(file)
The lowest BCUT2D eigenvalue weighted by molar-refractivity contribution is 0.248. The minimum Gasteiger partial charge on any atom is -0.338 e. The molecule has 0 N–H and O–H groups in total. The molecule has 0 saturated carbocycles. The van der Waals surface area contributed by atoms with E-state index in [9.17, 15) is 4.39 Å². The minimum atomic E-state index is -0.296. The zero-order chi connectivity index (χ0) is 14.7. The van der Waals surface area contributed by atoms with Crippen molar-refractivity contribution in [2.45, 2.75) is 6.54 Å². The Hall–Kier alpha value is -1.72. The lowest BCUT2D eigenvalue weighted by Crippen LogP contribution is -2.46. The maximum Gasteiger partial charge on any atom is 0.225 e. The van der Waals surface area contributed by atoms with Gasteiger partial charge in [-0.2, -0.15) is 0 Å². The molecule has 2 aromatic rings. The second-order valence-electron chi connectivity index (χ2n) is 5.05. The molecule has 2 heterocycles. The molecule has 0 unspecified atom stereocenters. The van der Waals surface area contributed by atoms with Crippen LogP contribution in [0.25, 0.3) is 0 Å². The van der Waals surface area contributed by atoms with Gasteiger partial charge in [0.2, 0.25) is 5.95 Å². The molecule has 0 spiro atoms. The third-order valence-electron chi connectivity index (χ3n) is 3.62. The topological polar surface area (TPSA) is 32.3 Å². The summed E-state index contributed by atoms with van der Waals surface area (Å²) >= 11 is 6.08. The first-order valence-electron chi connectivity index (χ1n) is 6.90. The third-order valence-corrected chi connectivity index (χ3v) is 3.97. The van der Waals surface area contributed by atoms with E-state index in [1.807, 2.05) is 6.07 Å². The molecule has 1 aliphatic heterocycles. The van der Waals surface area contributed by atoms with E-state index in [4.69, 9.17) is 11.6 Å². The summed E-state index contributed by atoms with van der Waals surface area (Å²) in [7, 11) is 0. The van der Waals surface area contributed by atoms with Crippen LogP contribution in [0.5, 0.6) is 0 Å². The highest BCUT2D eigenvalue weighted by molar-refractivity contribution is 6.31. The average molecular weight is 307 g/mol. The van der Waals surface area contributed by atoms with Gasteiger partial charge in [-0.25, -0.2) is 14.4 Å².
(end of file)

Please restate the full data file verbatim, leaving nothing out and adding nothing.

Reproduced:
The lowest BCUT2D eigenvalue weighted by molar-refractivity contribution is 0.248. The minimum Gasteiger partial charge on any atom is -0.338 e. The molecule has 0 N–H and O–H groups in total. The molecule has 0 saturated carbocycles. The van der Waals surface area contributed by atoms with E-state index in [9.17, 15) is 4.39 Å². The minimum atomic E-state index is -0.296. The zero-order chi connectivity index (χ0) is 14.7. The van der Waals surface area contributed by atoms with Crippen molar-refractivity contribution in [2.45, 2.75) is 6.54 Å². The Hall–Kier alpha value is -1.72. The lowest BCUT2D eigenvalue weighted by Crippen LogP contribution is -2.46. The maximum Gasteiger partial charge on any atom is 0.225 e. The van der Waals surface area contributed by atoms with Gasteiger partial charge in [-0.2, -0.15) is 0 Å². The molecule has 2 aromatic rings. The second-order valence-electron chi connectivity index (χ2n) is 5.05. The molecule has 2 heterocycles. The molecule has 0 unspecified atom stereocenters. The van der Waals surface area contributed by atoms with Crippen LogP contribution in [0.25, 0.3) is 0 Å². The van der Waals surface area contributed by atoms with Gasteiger partial charge in [0.2, 0.25) is 5.95 Å². The molecule has 0 spiro atoms. The third-order valence-electron chi connectivity index (χ3n) is 3.62. The topological polar surface area (TPSA) is 32.3 Å². The summed E-state index contributed by atoms with van der Waals surface area (Å²) >= 11 is 6.08. The first-order valence-electron chi connectivity index (χ1n) is 6.90. The third-order valence-corrected chi connectivity index (χ3v) is 3.97. The van der Waals surface area contributed by atoms with E-state index in [1.807, 2.05) is 6.07 Å². The molecule has 1 aliphatic heterocycles. The van der Waals surface area contributed by atoms with E-state index in [4.69, 9.17) is 11.6 Å². The summed E-state index contributed by atoms with van der Waals surface area (Å²) in [7, 11) is 0. The van der Waals surface area contributed by atoms with Crippen LogP contribution in [0.5, 0.6) is 0 Å². The highest BCUT2D eigenvalue weighted by molar-refractivity contribution is 6.31. The average molecular weight is 307 g/mol. The van der Waals surface area contributed by atoms with Gasteiger partial charge in [-0.25, -0.2) is 14.4 Å².